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Responding to Conflict Amongst Young Children

Here are some suggested ways for teachers to handle conflict in their classrooms. Using these techniques in your classroom will promote peace and school safety.
Grades:
K |
1 |
2

Responding to Conflict Amongst Young Children

When solving conflicts with young children you need to consider the following factors:

  • How much time you have.
  • How much the children will learn from this situation.
  • How important the problem seems to be to the children involved.

In deciding what to do, consider the following questions:

  1. Which children are involved? What is the conflict about?
  2. Is it a problem with a clear, immediate solution or is it more complex?
  3. How upset or angry are they?
  4. What do they need from you and each other to work out the problem?
  5. Is there enough time to devote to the problem?
  6. Can the children deal with the problem right away or do they need some time to calm down?
  7. Is everyone in an appropriate place to hold the discussion?
  8. Should the discussion be private or public?
  9. If problems cannot be addressed right away, it is important for children to hear the reason and to be told that the discussion will take place at a specific time (e.g., after snack, when we get back inside).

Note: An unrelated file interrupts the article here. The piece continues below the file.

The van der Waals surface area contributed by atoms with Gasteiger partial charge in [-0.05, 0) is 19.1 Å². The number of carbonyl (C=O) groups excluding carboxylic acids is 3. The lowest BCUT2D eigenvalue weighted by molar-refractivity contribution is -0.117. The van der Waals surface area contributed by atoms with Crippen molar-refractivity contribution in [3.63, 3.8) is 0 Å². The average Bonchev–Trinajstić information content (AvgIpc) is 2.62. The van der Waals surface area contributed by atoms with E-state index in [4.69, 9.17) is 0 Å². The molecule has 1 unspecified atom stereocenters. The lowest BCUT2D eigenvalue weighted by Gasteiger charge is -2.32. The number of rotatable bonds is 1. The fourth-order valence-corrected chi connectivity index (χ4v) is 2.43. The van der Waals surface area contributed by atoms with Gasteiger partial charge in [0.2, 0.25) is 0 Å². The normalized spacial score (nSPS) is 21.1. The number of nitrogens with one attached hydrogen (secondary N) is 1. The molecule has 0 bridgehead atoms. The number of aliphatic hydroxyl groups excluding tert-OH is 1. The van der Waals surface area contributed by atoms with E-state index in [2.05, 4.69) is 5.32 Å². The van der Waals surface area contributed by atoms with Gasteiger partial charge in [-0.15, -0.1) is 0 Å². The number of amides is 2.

10. Is it a difference over resources or a difference in opinions?
  11. Is the problem one that recurs frequently or is it unique to the children involved?

Some discussions are best handled with only the children involved, especially when the conflict affects only them or is related to an immediate situation. For some children, airing a dispute in public may be too difficult. However, some problems, particularly those that involve experiences that are common to most children, provide an opportunity for group problem-solving. Some problems can also be handled privately and then discussed at a later date in more general terms.

More Conflict Resolution Techniques.


Excerpted from Early Childhood Adventures in Peacemaking by William J. Kreidler and Sally Tsubokawa.

Engaging Schools
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